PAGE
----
A week later, before the summit could be scheduled, we received another phone call.  The police had again been called about Mr. J, but that person had also called us. We spoke directly with the police and informed them that Mr. J had both an intellectual disability and mental illness.  The officer told us he was fine.  We repeated that Mr. J was experiencing serious delusions and that he could only communicate in American Sign Language (ASL), that he was illiterate in English, and that we would be happy to send an interpreter to them. The officer declined and said there was no problem.  We asked for Mr. J to be transported to Mental Health Coop Mobile Crisis (MHC) for assessment and help.  The officer refused and then referred to Mr. J with an offensive term for a person with an intellectual disability and said he was going to drive him to the Downtown YMCA and drop him off.  We immediately sent an interpreting team to the YMCA to intercept Mr. J. We notified MHC.

     As our interpreters waited at the YMCA, we received a call from MHC.  They had been called by someone from a neighborhood McDonald's because it was alleged that Mr. J had attacked a woman. The officers who had said they were driving him to the YMCA had instead dropped him at a McDonald's by himself, upset, with no money, and with no communication.  Mr. J had repeatedly approached a woman with a baby, intending no harm but believing the infant to be his.  Customers had restrained him, and in compassion, they had called MHC. Police also arrived on the scene, and that officer called us directly, asking what we needed to help Mr. J.  We explained that Mobile Crisis was waiting to see him, and the officer agreed to transport him.  That officer, a hero in this story, said he only wanted to make sure that someone who could communicate with Mr. J would be there.  That officer recognized the absolute necessity of communication--in a crisis, to prevent a crisis, to help someone. 

     A few weeks later, we gathered representatives from Disability Rights Tennessee, the District Attorney's Office, Metro Nashville Police Department, the Office of the Mayor, the Sheriff's Department, the Mayor's Council on Disabilities, the Public Defender's Office, Juvenile Court, General Sessions Court, the Administrative Offices of the Court, and the Metro Human Relations Commission. Mr. J was there, and with his permission, Bridges for the Deaf and Hard of Hearing used his experience as the framework for a meaningful conversation about the needs and rights of the Deaf and hard of hearing communities.  Change came and continues to come as we continue to collaborate with these offices to make the criminal justice system a safer, more inclusive system for those we serve. We are thankful for the genuine response and partnership of these agencies.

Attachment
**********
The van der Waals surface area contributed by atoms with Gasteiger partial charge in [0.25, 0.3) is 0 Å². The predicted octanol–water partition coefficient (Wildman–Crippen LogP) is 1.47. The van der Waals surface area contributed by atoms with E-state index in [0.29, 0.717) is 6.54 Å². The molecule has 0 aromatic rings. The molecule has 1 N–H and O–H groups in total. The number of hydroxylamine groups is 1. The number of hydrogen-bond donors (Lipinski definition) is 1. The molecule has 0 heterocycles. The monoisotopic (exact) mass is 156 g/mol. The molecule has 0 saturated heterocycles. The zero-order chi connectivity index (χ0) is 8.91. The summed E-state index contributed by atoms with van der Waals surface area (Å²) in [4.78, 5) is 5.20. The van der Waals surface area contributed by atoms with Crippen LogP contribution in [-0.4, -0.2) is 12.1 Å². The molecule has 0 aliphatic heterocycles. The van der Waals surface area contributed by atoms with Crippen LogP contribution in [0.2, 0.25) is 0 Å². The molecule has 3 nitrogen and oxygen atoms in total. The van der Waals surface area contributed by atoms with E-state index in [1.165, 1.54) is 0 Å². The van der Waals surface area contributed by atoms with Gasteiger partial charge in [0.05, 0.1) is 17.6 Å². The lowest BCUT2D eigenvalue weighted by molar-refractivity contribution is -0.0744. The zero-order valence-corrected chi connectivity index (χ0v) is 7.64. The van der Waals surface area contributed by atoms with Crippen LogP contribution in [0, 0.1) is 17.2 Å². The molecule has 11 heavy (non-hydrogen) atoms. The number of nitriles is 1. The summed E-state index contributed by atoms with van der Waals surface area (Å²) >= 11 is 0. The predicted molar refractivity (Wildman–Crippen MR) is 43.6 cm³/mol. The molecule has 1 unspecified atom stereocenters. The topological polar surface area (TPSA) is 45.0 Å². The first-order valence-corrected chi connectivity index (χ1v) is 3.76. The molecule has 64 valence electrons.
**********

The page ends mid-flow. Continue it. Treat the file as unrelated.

Mr. J was seen at Mental Health Cooperative where he continues to get invaluable treatment to this day.  He is quick to tell you that the medication makes all his confusion go away, and without that confusion, he has great clarity about his personal needs and goals. He has been able to seek medical treatment for serious, physical illnesses.  He has begun volunteering, and he soon hopes to be in a job training program that will eventually lead to his own apartment and independent living. He laughs now.  He tells funny stories about the things we do that he finds odd.  He walks his laps for exercise. He plays games on Game Days and interacts with the Deaf community who have welcomed him with open arms.  He saw a play for the first time in his life, and he had lunch with friends.   All of these were experiences and relationships lost to him while he was cut off in what he calls "confusion." And he had been trapped in that "confusion" and in battles and jail cells and hunger and loneliness because no one in his life was communicating with him. The lack of common language masked the intellectual disability and the mental illness and became a spiral from which he might not have recovered had it not been for the vision of a woman ninety years ago.


     Ms. Washington was losing her hearing and wanted to learn lip reading and to teach others.  There was nowhere in Tennessee to do either, so she traveled to Washington for an education that she brought back to Middle Tennessee, founding the League for the Deaf and Hard of Hearing in 1927.  Ninety years later, thanks to her foundation, we are bigger and stronger with more comprehensive services, and we are here for all individuals and families in or related to the Deaf and hard of hearing community.  We were here for Mr. J, and we are here for the thousands who are educated about Deaf culture and ASL each year, for the students who learn and play here, for the community who gathers here, for the people who find jobs and homes and food through us, and for all those who need our support and advocacy to empower them. 

    The world is not yet all it can be, but we are here.  And we are working toward our vision each and every day thanks to your support.